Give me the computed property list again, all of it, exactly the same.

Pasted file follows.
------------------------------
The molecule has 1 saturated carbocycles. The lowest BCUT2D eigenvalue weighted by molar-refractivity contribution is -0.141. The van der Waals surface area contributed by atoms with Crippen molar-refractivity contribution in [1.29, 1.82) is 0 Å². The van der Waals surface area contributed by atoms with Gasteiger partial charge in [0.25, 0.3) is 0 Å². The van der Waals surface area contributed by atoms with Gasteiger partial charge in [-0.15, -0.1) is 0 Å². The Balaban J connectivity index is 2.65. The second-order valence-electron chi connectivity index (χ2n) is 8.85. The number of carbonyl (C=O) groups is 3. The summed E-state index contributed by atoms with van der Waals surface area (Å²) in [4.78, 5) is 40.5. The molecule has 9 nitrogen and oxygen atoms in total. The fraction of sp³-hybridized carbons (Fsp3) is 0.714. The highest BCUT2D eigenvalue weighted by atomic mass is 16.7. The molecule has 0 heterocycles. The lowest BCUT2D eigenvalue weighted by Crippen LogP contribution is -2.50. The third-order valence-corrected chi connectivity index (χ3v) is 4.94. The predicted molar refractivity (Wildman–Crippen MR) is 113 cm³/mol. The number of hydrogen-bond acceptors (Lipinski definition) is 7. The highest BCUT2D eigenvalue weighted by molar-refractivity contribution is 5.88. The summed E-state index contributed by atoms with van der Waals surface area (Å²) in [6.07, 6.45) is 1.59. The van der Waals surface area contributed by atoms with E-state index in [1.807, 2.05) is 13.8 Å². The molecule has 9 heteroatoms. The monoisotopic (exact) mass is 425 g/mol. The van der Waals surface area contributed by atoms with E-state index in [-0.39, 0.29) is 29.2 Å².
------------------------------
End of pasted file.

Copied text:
The molecule has 1 saturated carbocycles. The lowest BCUT2D eigenvalue weighted by molar-refractivity contribution is -0.141. The van der Waals surface area contributed by atoms with Crippen molar-refractivity contribution in [1.29, 1.82) is 0 Å². The van der Waals surface area contributed by atoms with Gasteiger partial charge in [0.25, 0.3) is 0 Å². The van der Waals surface area contributed by atoms with Gasteiger partial charge in [-0.15, -0.1) is 0 Å². The Balaban J connectivity index is 2.65. The second-order valence-electron chi connectivity index (χ2n) is 8.85. The number of carbonyl (C=O) groups is 3. The summed E-state index contributed by atoms with van der Waals surface area (Å²) in [4.78, 5) is 40.5. The molecule has 9 nitrogen and oxygen atoms in total. The fraction of sp³-hybridized carbons (Fsp3) is 0.714. The highest BCUT2D eigenvalue weighted by atomic mass is 16.7. The molecule has 0 heterocycles. The lowest BCUT2D eigenvalue weighted by Crippen LogP contribution is -2.50. The third-order valence-corrected chi connectivity index (χ3v) is 4.94. The predicted molar refractivity (Wildman–Crippen MR) is 113 cm³/mol. The number of hydrogen-bond acceptors (Lipinski definition) is 7. The highest BCUT2D eigenvalue weighted by molar-refractivity contribution is 5.88. The summed E-state index contributed by atoms with van der Waals surface area (Å²) in [6.07, 6.45) is 1.59. The van der Waals surface area contributed by atoms with E-state index in [1.807, 2.05) is 13.8 Å². The molecule has 9 heteroatoms. The monoisotopic (exact) mass is 425 g/mol. The van der Waals surface area contributed by atoms with E-state index in [-0.39, 0.29) is 29.2 Å².